RE: OS 99

From: Smita Desai (
Date: Thu Nov 12 1998 - 09:28:18 EST

Thanks Asmus for the clarifications. For someone struggling with the
decision of porting a Solaris 2..6 app to Unicode or wait out for
Solaris 7.0, it is quite misleading to say that the former supports
Unicode. Solaris 2.6 has only two native Unicode locales, namely US
English and Korean. And in all other cases, wide character does not
translate to a Unicode character.

My source code has more #ifdefs for Win 9x, Solaris and other Unix
flavors than the actual lines of code.

In any case, it would be a good idea if the Consortium were to define a
guideline in this respect.

Smita Desai
Software Engineer, Internationalization
InConcert, Inc.

Tel - 617.499.4427
Fax - 617.499.4409

                -----Original Message-----
                From: Asmus Freytag []
                Sent: Wednesday, November 11, 1998 3:38 PM
                To: Unicode List
                Subject: RE: OS 99


                your comment is well taken. The mail in question was
probably not meant to
                go to go out on this wide an alias in this form. Last I
saw it, it was being
                circulated among knowledgeable people to try to gather
information on Unicode
                support in OS's, not in order to 'publish' a list of
compliant systems.

                "Unicode compliant" is a term that is fraught with
problems, because it is
                in fact not defined anywhere in the standard. "Unicode
conformant" is the
                legal term, however, we should not officially use it as
header on the table
                below, since the consortium are not certifying

                "Supports Unicode" is the informal term for attempting
to be Unicode
                conformant, but not implying the same guarantees that
"Unicode conformant"

                Unicode 'compliant' gets mistaken for Unicode
'conformant' too easily,
                which is bad. The chart should be entitled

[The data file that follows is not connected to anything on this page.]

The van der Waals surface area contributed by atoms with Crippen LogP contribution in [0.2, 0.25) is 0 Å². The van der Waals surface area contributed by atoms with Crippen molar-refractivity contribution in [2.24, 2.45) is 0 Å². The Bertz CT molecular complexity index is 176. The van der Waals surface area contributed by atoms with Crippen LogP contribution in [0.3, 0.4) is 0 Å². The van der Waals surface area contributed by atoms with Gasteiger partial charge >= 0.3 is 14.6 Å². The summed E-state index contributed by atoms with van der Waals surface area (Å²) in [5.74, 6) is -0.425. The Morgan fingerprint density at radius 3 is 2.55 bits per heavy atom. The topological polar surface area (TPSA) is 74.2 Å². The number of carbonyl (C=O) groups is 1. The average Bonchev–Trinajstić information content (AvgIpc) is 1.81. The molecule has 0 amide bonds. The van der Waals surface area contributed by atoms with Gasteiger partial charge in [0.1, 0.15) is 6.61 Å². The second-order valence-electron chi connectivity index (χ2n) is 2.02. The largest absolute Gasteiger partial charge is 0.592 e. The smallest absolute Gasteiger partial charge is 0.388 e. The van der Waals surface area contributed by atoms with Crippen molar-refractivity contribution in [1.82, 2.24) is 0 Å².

"Operating systems which support Unicode.

                Finally, I believe this is true for the Windows family.

>Windows NT all yes yes
>Windows CE yes yes
>Windows 95 no some *)
>Windows 98 no some *)
>Windows 2000 yes yes

                *) code set conversions and limited, low level text

                If anybody else has information on what to add here,
please send it
                to (not the whole list please). We are
                posting the table on our web site.

                BTW, if someone wants to sumamrize the browsers for us
in the same manner
                please send info to


                At 07:42 AM 11/10/98 -0800, you wrote:
>What are the criteria for making "Unicode compliant"?
Is it the ability
>to convert to and from or actual support in all
>In the list below, I see a lot of instances where the
latter would not
>work, e.g. Windows 9x, Solaris 2.6 etc.. Win 9x does
not have Unicode
>support for "all" APIs and Solaris 2.6 has no support
except for to/from
>conversion, at least as far as I know.
>Just curious,
> -----Original Message-----
> From: Julia Oesterle (Unicode)
> Sent: Monday, November 09, 1998 9:54
> To: Unicode List
> Subject: FW: OS 99
> Hi -- update help requested:
> > A year ago, the question of which OSs
were Unicode
>compliant was answered
> > and
> > we constructed the following chart:
> >
> > \OS Version
> > Sun Solaris 2.6
yes yes
> > IBM AIX 4.1x
yes no
> > IBM OS/2 4.1
no yes
> > IBM OS/400 3.7
no yes
> > SGI IRIX* 6.4
no no
> > Next Open Step
yes yes
> > Apple Rhapsody
yes yes
> > NetWare 4.x
no yes
> > Windows NT 4.x yes
> > Windows 95
no yes
> > Windows 98
no yes
> > Linux no
> > *(IRIX supports conversions between
UCS4, UCS2, UTF8 &
>other character
> > sets)
> >
> > Has this changed?
> >
> > Thanks,
> >
> > Julia Oesterle

This archive was generated by hypermail 2.1.2 : Tue Jul 10 2001 - 17:20:42 EDT